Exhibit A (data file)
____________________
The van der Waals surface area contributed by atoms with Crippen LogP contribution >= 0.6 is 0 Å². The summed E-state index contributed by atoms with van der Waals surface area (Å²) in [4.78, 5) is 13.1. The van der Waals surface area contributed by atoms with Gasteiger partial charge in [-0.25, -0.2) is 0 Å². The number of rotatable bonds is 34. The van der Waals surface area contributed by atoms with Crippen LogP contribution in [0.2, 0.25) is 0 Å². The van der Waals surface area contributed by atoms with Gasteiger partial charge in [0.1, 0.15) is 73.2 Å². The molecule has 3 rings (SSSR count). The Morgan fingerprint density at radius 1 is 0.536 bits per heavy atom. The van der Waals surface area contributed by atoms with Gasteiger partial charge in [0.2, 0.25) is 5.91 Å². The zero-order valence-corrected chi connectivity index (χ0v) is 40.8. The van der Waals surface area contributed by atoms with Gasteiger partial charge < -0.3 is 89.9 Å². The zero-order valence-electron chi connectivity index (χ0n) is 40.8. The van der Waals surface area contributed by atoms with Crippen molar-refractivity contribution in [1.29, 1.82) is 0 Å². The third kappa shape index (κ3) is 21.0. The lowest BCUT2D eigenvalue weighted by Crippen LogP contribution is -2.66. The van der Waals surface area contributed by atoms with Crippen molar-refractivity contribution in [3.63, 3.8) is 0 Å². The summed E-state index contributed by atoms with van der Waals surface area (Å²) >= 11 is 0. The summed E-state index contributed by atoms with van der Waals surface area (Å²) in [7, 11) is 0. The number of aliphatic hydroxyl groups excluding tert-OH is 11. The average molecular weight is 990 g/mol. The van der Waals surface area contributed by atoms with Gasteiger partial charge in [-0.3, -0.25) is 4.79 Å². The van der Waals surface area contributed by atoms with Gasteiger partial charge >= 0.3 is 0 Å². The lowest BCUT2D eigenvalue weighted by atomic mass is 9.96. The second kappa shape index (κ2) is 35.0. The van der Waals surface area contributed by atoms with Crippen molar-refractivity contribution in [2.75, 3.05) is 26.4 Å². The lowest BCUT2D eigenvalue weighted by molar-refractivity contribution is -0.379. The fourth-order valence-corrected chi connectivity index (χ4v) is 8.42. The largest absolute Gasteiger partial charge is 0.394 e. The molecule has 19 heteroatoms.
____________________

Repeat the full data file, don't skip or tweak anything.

The van der Waals surface area contributed by atoms with Crippen LogP contribution >= 0.6 is 0 Å². The summed E-state index contributed by atoms with van der Waals surface area (Å²) in [4.78, 5) is 13.1. The van der Waals surface area contributed by atoms with Gasteiger partial charge in [-0.25, -0.2) is 0 Å². The number of rotatable bonds is 34. The van der Waals surface area contributed by atoms with Crippen LogP contribution in [0.2, 0.25) is 0 Å². The van der Waals surface area contributed by atoms with Gasteiger partial charge in [0.1, 0.15) is 73.2 Å². The molecule has 3 rings (SSSR count). The Morgan fingerprint density at radius 1 is 0.536 bits per heavy atom. The van der Waals surface area contributed by atoms with Gasteiger partial charge in [0.2, 0.25) is 5.91 Å². The zero-order valence-corrected chi connectivity index (χ0v) is 40.8. The van der Waals surface area contributed by atoms with Gasteiger partial charge < -0.3 is 89.9 Å². The zero-order valence-electron chi connectivity index (χ0n) is 40.8. The van der Waals surface area contributed by atoms with Crippen molar-refractivity contribution in [1.29, 1.82) is 0 Å². The third kappa shape index (κ3) is 21.0. The lowest BCUT2D eigenvalue weighted by Crippen LogP contribution is -2.66. The van der Waals surface area contributed by atoms with Crippen molar-refractivity contribution in [3.63, 3.8) is 0 Å². The summed E-state index contributed by atoms with van der Waals surface area (Å²) >= 11 is 0. The summed E-state index contributed by atoms with van der Waals surface area (Å²) in [7, 11) is 0. The number of aliphatic hydroxyl groups excluding tert-OH is 11. The average molecular weight is 990 g/mol. The van der Waals surface area contributed by atoms with Gasteiger partial charge in [-0.3, -0.25) is 4.79 Å². The van der Waals surface area contributed by atoms with Gasteiger partial charge >= 0.3 is 0 Å². The lowest BCUT2D eigenvalue weighted by atomic mass is 9.96. The second kappa shape index (κ2) is 35.0. The van der Waals surface area contributed by atoms with Crippen molar-refractivity contribution in [2.75, 3.05) is 26.4 Å². The lowest BCUT2D eigenvalue weighted by molar-refractivity contribution is -0.379. The fourth-order valence-corrected chi connectivity index (χ4v) is 8.42. The largest absolute Gasteiger partial charge is 0.394 e. The molecule has 19 heteroatoms.